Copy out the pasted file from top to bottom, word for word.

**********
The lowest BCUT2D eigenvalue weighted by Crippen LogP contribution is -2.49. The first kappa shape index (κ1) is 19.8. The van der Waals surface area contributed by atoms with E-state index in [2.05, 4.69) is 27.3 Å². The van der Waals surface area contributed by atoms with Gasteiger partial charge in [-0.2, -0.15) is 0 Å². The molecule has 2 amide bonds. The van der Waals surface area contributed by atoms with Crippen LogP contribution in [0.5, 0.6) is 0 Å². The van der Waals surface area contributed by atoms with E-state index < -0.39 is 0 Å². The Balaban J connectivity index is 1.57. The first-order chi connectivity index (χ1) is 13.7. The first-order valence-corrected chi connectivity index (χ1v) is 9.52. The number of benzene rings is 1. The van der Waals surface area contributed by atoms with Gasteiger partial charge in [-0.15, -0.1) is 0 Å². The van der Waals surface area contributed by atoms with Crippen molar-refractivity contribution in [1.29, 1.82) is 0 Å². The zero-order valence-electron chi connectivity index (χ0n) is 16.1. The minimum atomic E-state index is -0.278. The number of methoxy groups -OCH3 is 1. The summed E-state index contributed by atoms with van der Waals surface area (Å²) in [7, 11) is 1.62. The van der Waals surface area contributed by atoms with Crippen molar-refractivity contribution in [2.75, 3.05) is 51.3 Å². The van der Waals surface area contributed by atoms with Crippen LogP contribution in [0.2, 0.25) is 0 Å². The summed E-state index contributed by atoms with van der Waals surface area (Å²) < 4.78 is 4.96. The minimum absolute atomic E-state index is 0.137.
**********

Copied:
The lowest BCUT2D eigenvalue weighted by Crippen LogP contribution is -2.49. The first kappa shape index (κ1) is 19.8. The van der Waals surface area contributed by atoms with E-state index in [2.05, 4.69) is 27.3 Å². The van der Waals surface area contributed by atoms with Gasteiger partial charge in [-0.2, -0.15) is 0 Å². The molecule has 2 amide bonds. The van der Waals surface area contributed by atoms with Crippen LogP contribution in [0.5, 0.6) is 0 Å². The van der Waals surface area contributed by atoms with E-state index < -0.39 is 0 Å². The Balaban J connectivity index is 1.57. The first-order chi connectivity index (χ1) is 13.7. The first-order valence-corrected chi connectivity index (χ1v) is 9.52. The number of benzene rings is 1. The van der Waals surface area contributed by atoms with Gasteiger partial charge in [-0.15, -0.1) is 0 Å². The van der Waals surface area contributed by atoms with Crippen molar-refractivity contribution in [1.29, 1.82) is 0 Å². The zero-order valence-electron chi connectivity index (χ0n) is 16.1. The minimum atomic E-state index is -0.278. The number of methoxy groups -OCH3 is 1. The summed E-state index contributed by atoms with van der Waals surface area (Å²) in [7, 11) is 1.62. The van der Waals surface area contributed by atoms with Crippen molar-refractivity contribution in [2.75, 3.05) is 51.3 Å². The van der Waals surface area contributed by atoms with Crippen LogP contribution in [0.2, 0.25) is 0 Å². The summed E-state index contributed by atoms with van der Waals surface area (Å²) < 4.78 is 4.96. The minimum absolute atomic E-state index is 0.137.